The time from 40K to the finish required 6:30.  Wilson Kipsang’s record run in Berlin two weeks ago took only 6:11.  So, those 19 seconds and the few that were lost in the 25 – 30K stretch where there were no pacers, became the difference between a course record and a world record. It’s that fine a line at this world-class level of marathon racing.



Emmanuel Mutai in fastest losing performance in marathon history

Emmanuel Mutai in fastest losing performance in marathon history. This was another runner-up finish for Emmanuel Mutai, perhaps another frustrating one.  Just as he was second in London this spring, he now has six second-place finishes at World Major Marathons, two in New York, two in London, and one at the World Championships to go along with today’s result.   Just as in London, here in Chicago Mutai was the aggressor in the third-quarter of the race.  He was the first to move when Simon Ndirangu, the final pacer, fell off at 25K.  He hit the throttle again at 30K.  Each time he moved Kimetto was first to respond. Third place finisher Sammy Kitwara and fourth placer Micah Kogo both answered the calls, but they never took a turn up front.  They were only hanging on.  Mutai and Kimetto were looking ahead.  Only when the course turned back north at 35K did Kimetto begin to turn the screw.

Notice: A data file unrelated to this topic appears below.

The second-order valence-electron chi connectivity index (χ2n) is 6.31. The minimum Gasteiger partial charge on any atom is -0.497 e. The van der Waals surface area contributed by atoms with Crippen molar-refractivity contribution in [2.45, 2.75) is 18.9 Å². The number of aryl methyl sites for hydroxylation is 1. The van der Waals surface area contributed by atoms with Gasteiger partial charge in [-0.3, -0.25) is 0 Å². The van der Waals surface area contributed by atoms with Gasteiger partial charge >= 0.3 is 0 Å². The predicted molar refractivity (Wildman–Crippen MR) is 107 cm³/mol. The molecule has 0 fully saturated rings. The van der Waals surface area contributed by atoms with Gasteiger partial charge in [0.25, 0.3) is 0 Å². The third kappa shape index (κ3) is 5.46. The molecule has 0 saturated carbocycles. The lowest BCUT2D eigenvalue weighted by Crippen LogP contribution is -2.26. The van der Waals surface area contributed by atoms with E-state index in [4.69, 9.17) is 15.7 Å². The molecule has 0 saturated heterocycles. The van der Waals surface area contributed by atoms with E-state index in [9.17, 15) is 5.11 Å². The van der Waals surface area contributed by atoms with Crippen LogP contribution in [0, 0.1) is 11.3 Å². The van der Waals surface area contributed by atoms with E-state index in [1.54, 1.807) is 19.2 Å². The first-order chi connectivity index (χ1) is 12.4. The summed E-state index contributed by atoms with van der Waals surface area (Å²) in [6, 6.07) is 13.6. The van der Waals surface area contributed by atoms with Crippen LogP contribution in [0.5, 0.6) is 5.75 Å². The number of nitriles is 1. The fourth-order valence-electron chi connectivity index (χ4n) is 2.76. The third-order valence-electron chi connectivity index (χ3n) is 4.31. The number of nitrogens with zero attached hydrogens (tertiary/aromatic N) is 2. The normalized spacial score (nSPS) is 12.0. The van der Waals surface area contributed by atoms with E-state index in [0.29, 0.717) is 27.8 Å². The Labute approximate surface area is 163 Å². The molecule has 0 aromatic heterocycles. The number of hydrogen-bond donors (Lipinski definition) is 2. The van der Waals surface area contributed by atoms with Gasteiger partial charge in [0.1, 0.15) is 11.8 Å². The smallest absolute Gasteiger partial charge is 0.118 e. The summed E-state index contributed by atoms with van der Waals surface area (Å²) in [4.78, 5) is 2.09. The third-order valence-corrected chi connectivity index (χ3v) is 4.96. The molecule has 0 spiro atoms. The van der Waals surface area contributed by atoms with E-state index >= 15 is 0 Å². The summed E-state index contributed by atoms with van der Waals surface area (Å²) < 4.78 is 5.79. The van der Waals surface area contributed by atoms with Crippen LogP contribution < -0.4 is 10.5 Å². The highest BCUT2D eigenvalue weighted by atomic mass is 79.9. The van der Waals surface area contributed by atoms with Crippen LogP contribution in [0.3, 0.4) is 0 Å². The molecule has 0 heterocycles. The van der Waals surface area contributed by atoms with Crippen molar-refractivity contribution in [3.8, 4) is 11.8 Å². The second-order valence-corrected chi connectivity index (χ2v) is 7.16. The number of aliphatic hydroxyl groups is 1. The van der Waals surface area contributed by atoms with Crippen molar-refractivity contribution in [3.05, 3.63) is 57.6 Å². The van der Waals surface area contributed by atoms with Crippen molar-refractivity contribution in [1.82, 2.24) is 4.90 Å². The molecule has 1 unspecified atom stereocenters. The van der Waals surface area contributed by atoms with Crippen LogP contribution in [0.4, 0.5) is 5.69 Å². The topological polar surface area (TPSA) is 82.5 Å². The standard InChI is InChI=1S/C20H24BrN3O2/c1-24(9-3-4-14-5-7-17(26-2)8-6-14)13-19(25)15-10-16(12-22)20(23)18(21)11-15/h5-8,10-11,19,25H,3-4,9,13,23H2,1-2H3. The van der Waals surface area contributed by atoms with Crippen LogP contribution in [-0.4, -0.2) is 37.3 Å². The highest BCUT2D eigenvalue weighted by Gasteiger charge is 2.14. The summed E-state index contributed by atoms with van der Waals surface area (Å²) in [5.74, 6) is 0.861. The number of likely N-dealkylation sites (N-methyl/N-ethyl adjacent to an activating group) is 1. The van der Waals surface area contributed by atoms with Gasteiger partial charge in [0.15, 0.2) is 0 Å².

Dathan Ritzenhein was a disappointed fifth in the race, coming home in 2:09:45 in his eighth career marathon.  All the pieces seemed to be in place for Ritz today, two years of uninterrupted training, a tenth-place finish at the IAAF World Championships in Moscow over 10,000m, a two-month stint in Park City, Utah as marathon build up.  But it didn’t add up to success for Ritz.  At the post-race presser he said it wasn’t any consolation to finish fifth after last year’s ninth place finish in 2:07:47.

“Maybe if I ran three minutes faster in fifth,” he mused.

We did find out that Ritz had been suffering from a touchy plantar fascia for the last several months.  Perhaps not enough of an injury to compromise him, but enough that the pain never fully went away.  Ritz said his hamstring began to tighten after 25K, and keeping that together is what slowed him over the final miles of the race.

Coach Alberto Salazar told me just before the race that Dathan wore a spike plate on his road racing shoes during all his track performances this year to give his feet that extra little protection.  Dathan told us the pacing was perfect till 25K, but by 30K he began to “feel it’, meaning the effort of the race.  He also said he will change his racing routine for 2014, as 2013 was too full in retrospect.